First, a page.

Words to Live By
In today’s high-tech fundraising world, why wade into an old-fashioned topic like carrier-envelope design?
The reasons actually are quite simple. First, direct mail is still the medium of choice for most large and small direct-response fundraisers. These days it’s fashionable to discuss the Internet and other alternative media, but the fact is that direct mail generates vastly more gifts than any of them. So improving direct-mail performance can have a huge effect on a whole donations program. And, experts I polled agree that the design of the simple outside carrier envelope can dramatically affect response rates.
So for the moment, I’ll leave new, cutting-edge media for others to ponder. Let’s look at what could be the most important component of a direct-mail package — the lowly carrier envelope.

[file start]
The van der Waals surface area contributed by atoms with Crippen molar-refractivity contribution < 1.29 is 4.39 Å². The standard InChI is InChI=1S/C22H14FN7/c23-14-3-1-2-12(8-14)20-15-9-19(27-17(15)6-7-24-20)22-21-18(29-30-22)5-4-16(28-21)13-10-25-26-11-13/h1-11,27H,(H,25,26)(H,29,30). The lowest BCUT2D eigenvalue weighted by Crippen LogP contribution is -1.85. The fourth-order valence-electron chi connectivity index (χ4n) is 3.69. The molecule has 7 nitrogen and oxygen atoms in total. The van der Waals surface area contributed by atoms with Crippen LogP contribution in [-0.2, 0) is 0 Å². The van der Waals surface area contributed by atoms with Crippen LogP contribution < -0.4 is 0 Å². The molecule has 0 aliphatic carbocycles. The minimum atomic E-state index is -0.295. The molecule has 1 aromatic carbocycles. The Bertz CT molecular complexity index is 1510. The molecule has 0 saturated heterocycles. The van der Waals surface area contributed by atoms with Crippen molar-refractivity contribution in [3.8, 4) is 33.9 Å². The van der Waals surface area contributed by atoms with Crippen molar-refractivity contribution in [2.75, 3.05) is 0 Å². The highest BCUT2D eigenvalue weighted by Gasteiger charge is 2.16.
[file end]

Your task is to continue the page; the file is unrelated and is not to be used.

I asked a number of top direct-mail fundraisers for their insights on design techniques that result in the greatest response. Not the prettiest, not the one to win a design award. Rather the ones that make the package perform the best.
To dress for success, keep it simple
Harry Lynch, CEO of New York City-based nonprofit marketing services provider Sanky Perlowin Associates, agreed with most of his peers: “In modern direct mail, the outside envelope now represents the very best opportunity to blow a campaign — and in a very big way. While DM specialists understandably want to show off their creativity with graphics, photos and clever teasers, these have consistently and sharply suppressed results in a high majority of our tests.”
Veteran creative guru Jerry Huntsinger is more blunt: “The purpose of the carrier envelope is to get opened. Nothing more. Clients who don’t test put too much pressure on the carrier. The only reason I ever use a teaser is because clients who don’t test think it’s necessary.”